Labour’s civil war shows little sign of abating, with the party’s leftwing lashing out at Keir Starmer for creating a “bullying atmosphere” over the decision to remove the whip from ex-leader Jeremy Corbyn.
In a bombshell statement on Monday night, Jess Barnard – the newly-elected chair of Young Labour – said “interference” from Starmer’s office served to “undermine members’ democratic rights and free expression” and are “a threat to the fabric of our party”.
Barnard revealed that the Young Labour National Committee had voted to publish a statement opposing Starmer’s controversial decision to remove the whip from Corbyn, following comments he made in the aftermath of the Equalities and Human Rights Commission report into Labour antisemitism.
But, Barnard said, she “received an email from Labour’s head office ordering me to remove the statement ‘immediately’ and alleging that Young Labour had ‘misused’ Labour ‘branding’ to provide ‘commentary on factional disputes.’”
‘Massive sense of betrayal’
“Rather than trying to silence young people, unelected officials in the Leader’s Office should consider the massive sense of betrayal that many young voters and Labour members feel about this decision,” Barnard said.
“It’s time for the Labour leadership to listen to young people. This generation is weighed down by low wages, insecure work, high rents and student debts – we did not get involved in politics to stay quiet and allow the status quo to continue.
“Young people have supported Labour at unprecedented levels in the past five years, but it would be a mistake to take their support for granted. I will continue to stand with the elected leadership of our youth movement, and uphold their democratic rights.”
Barnard’s intervention speaks to growing anger about Starmer’s treatment of the Labour left since succeeding Corbyn earlier this year.
A string of the 2019 intake of MPs quickly voiced their support, with 27-year-old Zarah Sultana – the Coventry South MP – adding that her generation is “fed up with the status quo”. “Young members must be able to freely organise,” she added.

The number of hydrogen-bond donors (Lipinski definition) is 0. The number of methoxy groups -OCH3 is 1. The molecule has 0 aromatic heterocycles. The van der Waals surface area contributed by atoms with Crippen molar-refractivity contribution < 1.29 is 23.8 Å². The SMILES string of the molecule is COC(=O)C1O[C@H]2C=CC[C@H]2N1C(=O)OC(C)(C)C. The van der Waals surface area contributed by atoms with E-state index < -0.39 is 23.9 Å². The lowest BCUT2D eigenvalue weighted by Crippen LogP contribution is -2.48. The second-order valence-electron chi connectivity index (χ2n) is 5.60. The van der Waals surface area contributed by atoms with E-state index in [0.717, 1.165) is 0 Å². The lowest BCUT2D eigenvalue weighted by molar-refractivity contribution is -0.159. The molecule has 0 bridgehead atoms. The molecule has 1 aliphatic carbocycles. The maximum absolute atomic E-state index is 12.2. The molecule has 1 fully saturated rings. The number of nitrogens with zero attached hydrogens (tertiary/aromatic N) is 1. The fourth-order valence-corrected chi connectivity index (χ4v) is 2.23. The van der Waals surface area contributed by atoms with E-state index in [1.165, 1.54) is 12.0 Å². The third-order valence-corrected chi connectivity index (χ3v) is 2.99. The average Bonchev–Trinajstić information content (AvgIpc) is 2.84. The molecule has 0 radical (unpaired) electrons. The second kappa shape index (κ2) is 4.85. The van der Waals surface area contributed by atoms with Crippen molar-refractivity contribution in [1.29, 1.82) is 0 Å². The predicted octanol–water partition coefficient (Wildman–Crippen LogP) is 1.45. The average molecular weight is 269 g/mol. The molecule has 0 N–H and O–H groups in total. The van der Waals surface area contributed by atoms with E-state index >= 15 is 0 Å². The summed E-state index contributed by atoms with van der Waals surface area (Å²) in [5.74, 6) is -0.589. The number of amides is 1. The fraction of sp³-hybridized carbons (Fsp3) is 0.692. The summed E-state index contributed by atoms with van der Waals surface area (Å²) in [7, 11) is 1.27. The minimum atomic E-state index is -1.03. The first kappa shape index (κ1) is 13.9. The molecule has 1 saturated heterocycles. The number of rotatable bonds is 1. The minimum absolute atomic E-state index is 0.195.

Despite making lofty pledges to uphold key planks of the previous leader’s manifesto, scores of Labour members feel that Starmer has abandoned them, as part of his effort to make Labour seem more palatable to the broader electorate.
Highlighting Starmer’s lukewarm attitude towards policies like a Green New Deal, Barnard lashed out at the party’s reluctance to embrace “transformative” politics. It emerged on Monday that Labour has lost members at a rate of nearly 250 a day since Sir Keir took over last spring, falling by just shy of 57,000 between April and November.
The furore over Corbyn’s suspension seems to have unleashed a pent-up frustration on the left that had been bubbling under the surface since Starmer took over.
That anger reached a boiling point on Tuesday morning, when members on the left walked out – digitally – of the first meeting of Labour’s new National Executive Committee.
In a letter to Sir David Evans, the party’s general secretary, they condemned the “factional approach” of Starmer, after a Corbyn ally was blocked from becoming chair of the NEC. Instead, Dame Margaret Beckett – the longest-serving member of the NEC – was elected chair.
The danger of a divided party is a real one for Starmer. Recent polling has shown his favourability dip in comparison to Boris Johnson – which was seized on by the left as evidence that he is spending too much time battling Corbyn and not enough holding the Tories’ feet to the fire.
It is not clear how much Corbyn’s suspension has to do with that slip. The former leader was, after all, very unpopular beyond the Labour membership.
Nonetheless, there is little doubt that this ongoing battle with the Labour left has presented Starmer with an unwelcome headache, just months into a leadership that he pledged would unify the party.